There are so many children out there who are growing up without their parents because they can’t stay sober. There are children who are watching their parents die in front of them, and those who have had to bury their parents before they are even old enough to understand what death is. This is not the life you want for your child. There are more stories than I care to remember of terrible situations related to women getting pregnant in early recovery and not being able to stay sober in the long term. Everyone thinks that it won’t happen to them, that they are different, that they can do it, that they can change. I’m telling you that it can happen to you, you are not different, and it will not help you stay sober. Just trust me on this one. In rare circumstances, it probably has helped some people. In rare circumstances, it may have changed some people’s lives for the better. These are not the norm, they are the literal unicorns of the addiction world. No one wants to admit that they wish their child hadn’t been born. It’s a terrible thing to think. But I assure you, I have met MANY women who feel that way. I have met MANY women who are out on the streets, with their child growing up without them, because they got pregnant during a short stretch of sobriety by accident.

Please take this warning and share it with those you know in early recovery. Please understand how real the risk of pregnancy in early recovery is, whether it is the man or women or both partners who are getting sober. It just doesn’t matter. Your past history doesn’t matter. This happens every single day and it’s a source of stress you just don’t need in early recovery. Focus on you and your recovery. Focus on your mental and physical health. Build yourself a life you love and become the person you are proud of. Get your finances in order and pay your debts.

If you need help getting on birth control, please contact your local Planned Parenthood. If you want to help women in recovery prevent unplanned pregnancies, consider donating to our fundraiser. It is part of our mission to educate and advocate on this issue and to scholarship birth control for women in early recovery who cannot afford it on their own.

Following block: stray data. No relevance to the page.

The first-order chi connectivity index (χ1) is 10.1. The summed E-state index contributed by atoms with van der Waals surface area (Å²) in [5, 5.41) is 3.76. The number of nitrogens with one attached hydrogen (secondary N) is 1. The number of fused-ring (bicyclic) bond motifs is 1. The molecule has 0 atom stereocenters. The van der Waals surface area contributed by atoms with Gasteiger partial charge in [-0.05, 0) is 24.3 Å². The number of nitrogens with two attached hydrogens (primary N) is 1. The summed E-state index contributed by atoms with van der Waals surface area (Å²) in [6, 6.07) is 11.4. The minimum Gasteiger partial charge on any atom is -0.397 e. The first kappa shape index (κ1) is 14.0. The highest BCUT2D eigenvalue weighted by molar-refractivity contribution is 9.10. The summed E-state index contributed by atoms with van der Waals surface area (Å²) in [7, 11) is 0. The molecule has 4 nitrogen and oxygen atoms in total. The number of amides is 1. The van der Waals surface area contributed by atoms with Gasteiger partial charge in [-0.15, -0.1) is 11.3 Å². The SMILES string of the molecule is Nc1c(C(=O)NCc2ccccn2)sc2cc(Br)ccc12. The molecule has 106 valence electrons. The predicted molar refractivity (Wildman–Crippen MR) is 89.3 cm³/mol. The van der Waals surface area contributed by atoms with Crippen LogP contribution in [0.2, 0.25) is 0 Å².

©Copyright 2017 In Angel’s Arms and Lauren Goodkin

She Will Be Loved: My Heroin Anthem

Music plays a big role in many of our lives, because it is so versatile and can be interpreted to fit any situation that we may be going through. Many love songs have been written over the years that are actually about drugs and addiction. For me, my addiction has always felt like an abusive relationship, so whenever I hear a song on the radio that speaks to romance, my first thought is always the torrid and dangerous relationship I’ve had with heroin.

My heroin anthem, which is probably very surprising to a lot of people, is a song that I’m pretty sure is not about drugs or addiction at all. That song is Maroon 5, “She Will Be Loved”. As we go through the lyrics, you’ll see what I mean.

Beauty queen of only eighteen
She had some trouble with herself

I was eighteen when my addiction started, so we open the song where my disease began. I have struggled with mental illness all of my life, since childhood, so you could say I’ve always had some trouble with myself.

I drove for miles and miles and wound up at your door
I’ve had you so many times but somehow I want more

My stomping grounds were all the way out in Waterbury, which is quite a few miles from where I live. I have found myself driving there so many times. And no matter how many times I rendezvous with my lover, my addiction, my drug of choice, and no matter how many times it hurts me and the people I love, I still want more.

I don’t mind spending every day
Out on your corner in the pouring rain
Look for the girl with the broken smile
Ask her if she wants to stay awhile
And she will be loved
And she will be loved

Every single day of my addiction, I spent waiting for my drug dealer. I’m the girl with the broken smile, literally, because my addiction has caused so much damage to my teeth. Metaphorically, because my life is a disaster but I always try to be pleasant to drug dealers. When you’re nice, they treat you better.

Tap on my window, knock on my door
I want to make you feel beautiful

They often walk, whether they’ve parked somewhere else and are walking or they’re hanging out somewhere and they’ve sent you to wait nearby. They come and literally tap on my window, or knock on my car door, so I will let them in. Once I’m high, everything is beautiful. I feel beautiful, even though when I am using I am every shade of ugly.

It’s not always rainbows and butterflies
It’s compromise that moves us along, yeah